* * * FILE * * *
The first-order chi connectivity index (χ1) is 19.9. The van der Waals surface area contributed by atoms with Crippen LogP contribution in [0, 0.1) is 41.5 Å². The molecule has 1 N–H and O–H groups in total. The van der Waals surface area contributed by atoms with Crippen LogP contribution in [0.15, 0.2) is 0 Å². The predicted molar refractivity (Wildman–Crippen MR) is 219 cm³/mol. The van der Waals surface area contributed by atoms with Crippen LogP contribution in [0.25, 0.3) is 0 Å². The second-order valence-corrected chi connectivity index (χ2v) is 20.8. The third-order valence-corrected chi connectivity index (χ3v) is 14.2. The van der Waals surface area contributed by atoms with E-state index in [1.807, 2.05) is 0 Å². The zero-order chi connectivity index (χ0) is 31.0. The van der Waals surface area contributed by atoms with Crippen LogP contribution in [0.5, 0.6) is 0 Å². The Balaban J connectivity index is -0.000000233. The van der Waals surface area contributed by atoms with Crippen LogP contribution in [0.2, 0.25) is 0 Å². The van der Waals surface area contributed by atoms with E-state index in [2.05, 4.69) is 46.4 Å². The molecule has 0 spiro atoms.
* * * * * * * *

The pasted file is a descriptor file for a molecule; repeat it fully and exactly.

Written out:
The first-order chi connectivity index (χ1) is 19.9. The van der Waals surface area contributed by atoms with Crippen LogP contribution in [0, 0.1) is 41.5 Å². The molecule has 1 N–H and O–H groups in total. The van der Waals surface area contributed by atoms with Crippen LogP contribution in [0.15, 0.2) is 0 Å². The predicted molar refractivity (Wildman–Crippen MR) is 219 cm³/mol. The van der Waals surface area contributed by atoms with Crippen LogP contribution in [0.25, 0.3) is 0 Å². The second-order valence-corrected chi connectivity index (χ2v) is 20.8. The third-order valence-corrected chi connectivity index (χ3v) is 14.2. The van der Waals surface area contributed by atoms with E-state index in [1.807, 2.05) is 0 Å². The zero-order chi connectivity index (χ0) is 31.0. The van der Waals surface area contributed by atoms with Crippen LogP contribution in [0.5, 0.6) is 0 Å². The Balaban J connectivity index is -0.000000233. The van der Waals surface area contributed by atoms with Crippen LogP contribution in [0.2, 0.25) is 0 Å². The van der Waals surface area contributed by atoms with E-state index in [2.05, 4.69) is 46.4 Å². The molecule has 0 spiro atoms.